With snacking on the rise across all ages and demographics, it’s time we take our mini meals seriously. The average American consumes about one-quarter of their daily calories from snacks, and the most common snacks are calorie-rich and nutrient-poor.
This webinar will outline reality-based solutions to help health professionals teach and motivate their clients to use snacking as an opportunity to fill nutrient gaps, optimize health and achieve their nutrition goals. The behavior economics model will be applied to improve the healthfulness of snacks and to keep energy and blood sugar levels constant throughout the day.
Join us for a webinar on May 05, 2015 at 2:00 PM EDT, 1:00 CDT 11:00 PDT.
Dr. Keith Ayoob, EdD, RD, Associate Professor, Albert Einstein College of Medicine
Kathryn Hoy, MFN, RD, CDN, Manager, Cornell Center for Behavioral Economics in Child Nutrition Programs/CEO Food for Fuel LLC
These free webinars were developed for health care providers, and are viewable to anyone who has an interest in the topics. Webinars were recorded for future viewing
The Power of Protein: Separating Hype From Reality
Protein is getting considerable attention for a wide range of health benefits. Nutrition educators need to stay one step ahead of the consumer in order to separate the fact from fiction. This webinar will outline the most substantiated health effects of protein, discuss the importance of regular consumption throughout the day, clarify how much is needed, identify specific groups that may benefit from higher levels and outline high quality sources.
About the webinar:
This 75 minute webinar was presented on Tuesday May 6, 2014.
Learn more about this event co-sponsored with the Society for Nutrition Education and Behavior.
Nutrition educators, join us for this engaging webinar and learn about this critical time between infancy and toddlerhood which sets the stage for later success in childhood feeding.
About the Webinar:
This session will outline the feeding transition between infancy and toddlerhood, taking into account the dual purpose of optimizing the child's growth and development while minimizing obesity risk.
- Parents are often misinformed about what to feed their child, confused by conflicting information from various sources, and overwhelmed by many food choices in the marketplace.
- Beverages are a particular concern as children are transitioning from breast milk or formula and parents are unclear about the best choices for their growing child.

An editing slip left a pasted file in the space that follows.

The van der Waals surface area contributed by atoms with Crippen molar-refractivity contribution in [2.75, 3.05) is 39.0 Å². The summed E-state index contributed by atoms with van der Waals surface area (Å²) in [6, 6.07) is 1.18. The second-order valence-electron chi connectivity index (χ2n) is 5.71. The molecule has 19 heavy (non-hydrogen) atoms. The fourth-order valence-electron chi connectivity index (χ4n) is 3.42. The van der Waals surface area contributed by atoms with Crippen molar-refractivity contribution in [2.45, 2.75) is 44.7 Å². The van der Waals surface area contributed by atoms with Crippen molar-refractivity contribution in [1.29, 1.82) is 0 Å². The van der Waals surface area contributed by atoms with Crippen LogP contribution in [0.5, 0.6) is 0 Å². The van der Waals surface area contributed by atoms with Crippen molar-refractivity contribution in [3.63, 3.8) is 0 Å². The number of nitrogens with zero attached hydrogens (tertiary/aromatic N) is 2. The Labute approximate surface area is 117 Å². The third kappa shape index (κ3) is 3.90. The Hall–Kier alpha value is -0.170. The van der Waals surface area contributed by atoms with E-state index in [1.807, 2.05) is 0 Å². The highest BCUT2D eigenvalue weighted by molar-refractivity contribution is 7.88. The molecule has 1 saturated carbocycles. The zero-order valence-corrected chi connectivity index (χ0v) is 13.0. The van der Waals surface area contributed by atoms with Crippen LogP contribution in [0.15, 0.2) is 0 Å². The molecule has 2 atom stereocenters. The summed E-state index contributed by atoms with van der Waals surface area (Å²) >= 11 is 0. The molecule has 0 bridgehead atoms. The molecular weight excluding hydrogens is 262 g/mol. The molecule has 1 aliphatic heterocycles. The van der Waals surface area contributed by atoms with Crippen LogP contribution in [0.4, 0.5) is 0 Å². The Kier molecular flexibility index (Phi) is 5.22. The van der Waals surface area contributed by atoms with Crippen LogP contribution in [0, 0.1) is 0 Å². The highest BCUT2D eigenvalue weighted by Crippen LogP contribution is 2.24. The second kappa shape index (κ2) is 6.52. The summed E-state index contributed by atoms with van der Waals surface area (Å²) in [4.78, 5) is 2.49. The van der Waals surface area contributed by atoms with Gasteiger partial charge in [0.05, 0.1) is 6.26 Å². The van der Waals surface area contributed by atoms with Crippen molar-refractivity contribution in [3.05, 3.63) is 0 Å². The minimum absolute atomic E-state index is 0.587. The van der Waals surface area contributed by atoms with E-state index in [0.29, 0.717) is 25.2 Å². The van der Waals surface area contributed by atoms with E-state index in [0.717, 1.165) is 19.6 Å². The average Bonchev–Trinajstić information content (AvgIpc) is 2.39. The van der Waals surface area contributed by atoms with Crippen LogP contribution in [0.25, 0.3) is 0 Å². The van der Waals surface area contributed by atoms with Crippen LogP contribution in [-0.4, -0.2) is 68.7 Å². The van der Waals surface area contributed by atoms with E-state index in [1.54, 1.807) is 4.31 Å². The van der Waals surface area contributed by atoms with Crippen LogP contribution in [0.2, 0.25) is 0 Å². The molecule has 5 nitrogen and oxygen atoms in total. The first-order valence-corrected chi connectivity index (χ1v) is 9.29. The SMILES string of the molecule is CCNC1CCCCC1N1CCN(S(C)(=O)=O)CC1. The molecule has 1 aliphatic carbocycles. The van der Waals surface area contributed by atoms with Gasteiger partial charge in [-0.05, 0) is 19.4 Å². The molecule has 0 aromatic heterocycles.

- The nutrition educator will be equipped with strategies on how to help parents foster healthy eating habits in their children.
Mary Young, M.S., R.D., Polly Adema, Ph.D., Laura Thomas, M.E.D., R.D., L.D.
Consumers make food decisions for a variety of reasons. Health and nutrition are two factors but there are many more: culture, heritage, emotions, building memories and celebrating special occasions. Food is also an expression of creativity and love. Certain subgroups—such as Millenials—have even more pronounced personal beliefs and views on health and identity which affect their food choices.
As health professionals, we need to recognize the relationships our clients have with food and respect that food is more than a source of nourishment. Awareness of the context in which people choose foods, and an ability to incorporate these factors into realistic and feasible dietary advice, will greatly improve success in achieving individualized goals toward improved health.
Featured Speakers: Jill Castle, R.D., Maryann Jacobsen, R.D. and Andrea Garen, R.D.; moderated by Janet Helm, R.D.
During this 60-minute webinar, speakers provide “real world” answers to the following questions:
- What do children actually need to be healthy?
- What is “division of responsibility” and why is it important for parents and children?
- Why should the focus be both on the “what” and the “how” of feeding kids?
- What is a feeding strategy, and why should parents develop one for their children?
- What happens when your feeding strategy fails? How do you handle picky eaters?
Featured Speakers: Evelyn Tribole, M.S., R.D., Julie Miller Jones, Ph.D., C.N.S., L.N., Jeanette Keith, M.D.
Misperceptions and myths about foods abound, with the consumer continually seeking foods and diets that help them feel better, have more energy, and minimize any health issues they may have. Gluten-free foods are found in almost every grocery store, with anecdotes common about how such a diet enhances health. At the same time, lactose intolerance—or the perception of it—seems increasingly common among all age groups. Unintended consequences of eliminating important foods, or whole food groups, range from unnecessary expense in purchasing specialized products, to severe and life-threatening nutrient deficiencies.
Learn more about the myths and misperceptions surrounding food intolerances and the continuum between intolerance, allergy and disease during this webinar. Help your clients and patients steer clear of the hype and stay true to their actual needs.